It won’t solve all of the problems facing them, but moving the Economic Research Service and National Institute of Food and Agriculture to Kansas City will bring them closer to farmers and ranchers and farther away from Washington, D.C.

Washington, D.C., is a nice town. It has great museums, restaurants, parks and other entertainment, such as Congress and the White House.

We’re kidding, of course, but many of the residents of the nation’s capital are snobs. They consider anyone without a downtown address to be rubes. Only they, the elected and unelected ruling class, are important enough to push and pull the levers of government.

Some folks honestly believe that any location outside the Beltway around Washington, D.C., is unworthy of their presence. They talk as though they are princes and princesses, and the only way to maintain their power is to stay close to the king and his court.

That was true in the Middle Ages, but in the 21st century, when anyone can pick up a smart phone and get in touch with anyone else instantaneously, it just doesn’t make sense to remain sequestered from the public in Washington, D.C. That’s one of the reasons Agriculture Secretary Sonny Perdue proposed moving ERS and NIFA. He sought proposals from across the nation, and 136 communities responded. In the Northwest, only the Tri-Cities made a bid. In California, five cities made bids.

Kansas City emerged as the winner, offering $26 million in incentives. Perdue estimates the agencies will save $20 million a year in rent alone.

Considerable concern has been voiced about the idea of moving ERS and NIFA to Kansas City. Critics say the agencies will lose valuable employees who are unwilling to move. They also say Perdue could have found a cheaper spot for the agencies in Washington, D.C., without moving halfway across the country.

Maybe. Everything is more expensive in Washington. The average home price in the Washington Metro area is $801,674, according to the website bankrate.com. In the Kansas City Metro area, the average home price is $291,594. No doubt other expenses compare similarly.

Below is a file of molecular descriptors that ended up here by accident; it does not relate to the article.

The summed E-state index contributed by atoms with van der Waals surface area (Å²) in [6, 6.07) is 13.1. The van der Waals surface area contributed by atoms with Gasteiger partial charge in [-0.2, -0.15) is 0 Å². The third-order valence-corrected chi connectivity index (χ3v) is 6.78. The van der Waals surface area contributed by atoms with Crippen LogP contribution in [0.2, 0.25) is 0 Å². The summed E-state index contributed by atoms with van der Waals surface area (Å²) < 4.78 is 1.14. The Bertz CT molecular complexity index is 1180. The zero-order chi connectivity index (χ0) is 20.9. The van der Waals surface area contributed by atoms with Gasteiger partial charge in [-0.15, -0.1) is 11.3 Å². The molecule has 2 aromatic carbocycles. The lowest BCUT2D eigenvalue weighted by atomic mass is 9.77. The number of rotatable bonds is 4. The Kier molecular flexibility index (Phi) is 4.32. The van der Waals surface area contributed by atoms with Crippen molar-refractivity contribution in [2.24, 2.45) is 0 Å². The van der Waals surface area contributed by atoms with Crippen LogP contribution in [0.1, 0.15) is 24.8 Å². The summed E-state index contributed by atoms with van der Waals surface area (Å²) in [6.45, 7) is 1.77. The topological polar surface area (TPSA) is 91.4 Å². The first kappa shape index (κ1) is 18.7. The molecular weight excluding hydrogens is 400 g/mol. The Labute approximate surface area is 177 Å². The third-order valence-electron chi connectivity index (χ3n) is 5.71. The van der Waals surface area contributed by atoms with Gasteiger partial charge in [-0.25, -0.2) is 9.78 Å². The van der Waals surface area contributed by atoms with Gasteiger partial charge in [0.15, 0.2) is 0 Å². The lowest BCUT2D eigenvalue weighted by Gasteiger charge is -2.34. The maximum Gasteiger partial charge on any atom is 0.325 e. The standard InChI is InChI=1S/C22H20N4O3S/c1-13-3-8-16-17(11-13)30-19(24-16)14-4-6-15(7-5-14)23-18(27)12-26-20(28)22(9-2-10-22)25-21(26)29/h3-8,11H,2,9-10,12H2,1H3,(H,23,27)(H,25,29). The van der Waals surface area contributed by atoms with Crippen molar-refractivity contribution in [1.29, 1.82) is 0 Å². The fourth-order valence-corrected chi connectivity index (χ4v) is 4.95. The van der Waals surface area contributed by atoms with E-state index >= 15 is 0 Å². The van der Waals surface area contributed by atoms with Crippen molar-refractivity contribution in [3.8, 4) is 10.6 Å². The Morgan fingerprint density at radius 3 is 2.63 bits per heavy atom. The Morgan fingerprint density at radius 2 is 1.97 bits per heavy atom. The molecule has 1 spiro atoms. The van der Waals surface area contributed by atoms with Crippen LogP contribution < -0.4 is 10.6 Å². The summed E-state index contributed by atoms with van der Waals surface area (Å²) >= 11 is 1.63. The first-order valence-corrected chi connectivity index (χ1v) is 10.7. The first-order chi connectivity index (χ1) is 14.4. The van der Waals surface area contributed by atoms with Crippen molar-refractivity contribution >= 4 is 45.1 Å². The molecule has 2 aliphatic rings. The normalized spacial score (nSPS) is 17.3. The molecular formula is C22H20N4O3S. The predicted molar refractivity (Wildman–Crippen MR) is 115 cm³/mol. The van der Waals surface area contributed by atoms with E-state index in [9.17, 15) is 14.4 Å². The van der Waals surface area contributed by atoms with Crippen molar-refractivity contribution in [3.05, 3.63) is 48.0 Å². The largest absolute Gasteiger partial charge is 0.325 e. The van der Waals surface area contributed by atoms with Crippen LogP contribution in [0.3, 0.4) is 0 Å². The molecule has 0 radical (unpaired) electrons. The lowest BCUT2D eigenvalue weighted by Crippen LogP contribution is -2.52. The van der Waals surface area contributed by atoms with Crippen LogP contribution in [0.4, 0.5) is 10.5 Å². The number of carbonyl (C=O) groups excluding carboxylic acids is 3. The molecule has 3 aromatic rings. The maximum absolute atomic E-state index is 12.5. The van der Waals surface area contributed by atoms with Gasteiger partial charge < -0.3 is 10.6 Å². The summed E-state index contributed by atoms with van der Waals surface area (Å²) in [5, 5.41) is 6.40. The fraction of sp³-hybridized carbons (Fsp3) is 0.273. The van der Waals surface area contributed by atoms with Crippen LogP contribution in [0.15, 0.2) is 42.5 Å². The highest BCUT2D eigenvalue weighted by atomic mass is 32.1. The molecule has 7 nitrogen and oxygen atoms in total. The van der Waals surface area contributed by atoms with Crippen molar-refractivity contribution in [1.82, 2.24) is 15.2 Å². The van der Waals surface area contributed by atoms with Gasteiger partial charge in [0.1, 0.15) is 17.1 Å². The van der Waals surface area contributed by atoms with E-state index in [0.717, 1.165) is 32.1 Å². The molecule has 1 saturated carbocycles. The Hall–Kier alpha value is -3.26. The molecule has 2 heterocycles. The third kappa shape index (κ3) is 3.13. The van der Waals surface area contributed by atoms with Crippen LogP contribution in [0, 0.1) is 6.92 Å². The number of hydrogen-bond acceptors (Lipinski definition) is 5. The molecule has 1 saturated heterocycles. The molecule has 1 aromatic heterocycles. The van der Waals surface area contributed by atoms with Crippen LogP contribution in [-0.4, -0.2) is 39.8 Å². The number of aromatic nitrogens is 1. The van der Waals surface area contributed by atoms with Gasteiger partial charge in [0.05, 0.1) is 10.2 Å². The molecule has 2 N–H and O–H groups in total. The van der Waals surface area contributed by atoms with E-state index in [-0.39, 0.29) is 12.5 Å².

But the bottom line isn’t so much about finances. It’s about agencies moving closer to the people they serve. Somewhere along the line, folks in Washington, D.C., got the idea that Americans work for the government. In the kingdom of Washington, D.C., taxpayers have the smallest voice. A trip to Washington, D.C., is comparable to a pilgrimage to kiss the rings of the overlords.

That, of course, is exactly backward from how it should be. People who work in government should be close to their bosses, the taxpayers who pay their salaries. They shouldn’t recoil at the thought of living outside Washington, D.C., they should welcome it.

And, as is always the case in Washington, D.C., they see political motives in everything the current administration does.

According to the head of the union that represents some of the folks at ERS and NIFA, the move is “little more than a backdoor way to slash the workforce and silence the parts of the agencies’ research that the administration views as inconvenient.”

That statement is proof that politics has overtaken everything else, including common sense.

Moving ERS and NIFA to Kansas City is a good deal for the agencies, the taxpayers and, most importantly, U.S. farmers and ranchers.

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